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Land Holdings I, LLC, d/b/a Scarlet Pearl, LLC (“Casino”), sought to expunge a lien filed by GSI Services, LLC (“GSI”). The chancellor denied the Casino’s petition to expunge the lien because GSI performed work at the Casino within ninety days of filing its lien. Finding no error, the Mississippi Supreme Court affirmed the chancellor’s order. View "Land Holdings I, LLC d/b/a Scarlet Pearl, LLC v. GSI Services, LLC" on Justia Law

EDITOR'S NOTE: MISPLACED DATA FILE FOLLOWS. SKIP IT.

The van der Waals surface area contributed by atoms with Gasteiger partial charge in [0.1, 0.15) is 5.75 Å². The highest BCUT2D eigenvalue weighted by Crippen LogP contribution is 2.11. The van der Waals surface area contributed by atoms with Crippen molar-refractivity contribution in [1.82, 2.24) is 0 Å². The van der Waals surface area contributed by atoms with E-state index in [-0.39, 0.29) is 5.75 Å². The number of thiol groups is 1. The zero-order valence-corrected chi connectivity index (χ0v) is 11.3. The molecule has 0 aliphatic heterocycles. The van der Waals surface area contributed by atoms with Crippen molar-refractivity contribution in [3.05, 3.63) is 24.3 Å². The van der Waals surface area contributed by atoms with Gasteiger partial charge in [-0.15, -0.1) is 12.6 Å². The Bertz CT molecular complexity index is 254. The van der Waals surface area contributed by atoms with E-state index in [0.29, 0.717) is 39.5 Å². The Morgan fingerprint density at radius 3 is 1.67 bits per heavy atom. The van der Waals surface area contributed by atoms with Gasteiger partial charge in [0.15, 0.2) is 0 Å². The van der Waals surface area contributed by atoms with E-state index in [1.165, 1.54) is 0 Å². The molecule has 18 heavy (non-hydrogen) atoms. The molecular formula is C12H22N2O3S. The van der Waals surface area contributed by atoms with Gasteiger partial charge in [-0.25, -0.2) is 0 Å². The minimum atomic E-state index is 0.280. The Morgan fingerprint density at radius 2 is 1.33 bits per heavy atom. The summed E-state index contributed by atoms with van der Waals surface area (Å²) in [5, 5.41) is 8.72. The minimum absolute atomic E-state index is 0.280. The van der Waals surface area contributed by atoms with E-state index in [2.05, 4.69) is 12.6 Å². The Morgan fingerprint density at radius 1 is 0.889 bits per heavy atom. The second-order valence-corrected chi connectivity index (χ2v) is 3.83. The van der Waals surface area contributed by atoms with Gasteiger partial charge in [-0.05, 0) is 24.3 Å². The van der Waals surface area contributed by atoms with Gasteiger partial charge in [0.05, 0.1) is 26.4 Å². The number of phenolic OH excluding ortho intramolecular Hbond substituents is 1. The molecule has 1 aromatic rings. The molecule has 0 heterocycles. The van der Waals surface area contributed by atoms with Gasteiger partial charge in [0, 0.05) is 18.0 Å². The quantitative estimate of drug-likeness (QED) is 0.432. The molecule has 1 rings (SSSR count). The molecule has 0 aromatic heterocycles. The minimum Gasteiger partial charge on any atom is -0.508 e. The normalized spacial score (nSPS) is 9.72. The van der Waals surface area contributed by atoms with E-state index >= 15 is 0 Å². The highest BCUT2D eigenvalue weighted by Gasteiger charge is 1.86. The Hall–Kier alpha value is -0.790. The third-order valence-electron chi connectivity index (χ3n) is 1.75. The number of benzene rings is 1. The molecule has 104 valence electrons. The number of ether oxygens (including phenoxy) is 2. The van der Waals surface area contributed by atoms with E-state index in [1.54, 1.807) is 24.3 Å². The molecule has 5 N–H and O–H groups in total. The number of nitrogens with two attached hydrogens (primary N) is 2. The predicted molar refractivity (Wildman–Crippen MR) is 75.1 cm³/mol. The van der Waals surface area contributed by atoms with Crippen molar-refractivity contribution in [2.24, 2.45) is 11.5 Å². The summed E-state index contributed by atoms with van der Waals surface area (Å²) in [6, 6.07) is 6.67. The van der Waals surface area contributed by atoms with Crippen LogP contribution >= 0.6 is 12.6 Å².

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Two of Oxbow Carbon LLC’s minority Members, Crestview Partners, L.P. and Load Line Capital LLC, attempted to force a sale of Oxbow over the objection of Oxbow’s majority Members, William Koch and his affiliates (the “Koch Parties”). This dispute centered on the proper interpretation of the governing Third Amended and Restated Limited Liability Company Agreement (the “LLC Agreement”). Although the Court of Chancery found that the minority investors affiliated with Koch, Ingraham Investments LLC and Oxbow Carbon Investment Company LLC (collectively, the “Small Holders”), could block the sale unless it met certain payment conditions, the court nonetheless found a contractual gap in the LLC Agreement because the Board did not specify the terms and conditions under which the Small Holders acquired their units. Using the implied covenant of good faith and fair dealing, the Court of Chancery filled that gap by implying a “Top-Off” option for the Small Holders’ units, effectively stripping them of the right to block the proposed transaction. On appeal, Oxbow claimed that: (1) the trial court improperly applied the implied covenant; (2) there was no contractual gap; (3) Oxbow did not breach the LLC Agreement; and (4) the court’s rulings on remedies were made in error. The Delaware Supreme Court determined the Court of Chancery correctly interpreted the LLC Agreement’s plain language, but erred by finding a contractual gap concerning the admission of the Small Holders. Thus, the Court affirmed in part, reversed in part, and remanded the Court of Chancery’s February 12, 2018, decision, and vacated its August 1, 2018, decision on remedies. View "Oxbow Carbon & Minerals Holdings, Inc., et al. v. Crestview-Oxbow Acquisition, LLC, et al." on Justia Law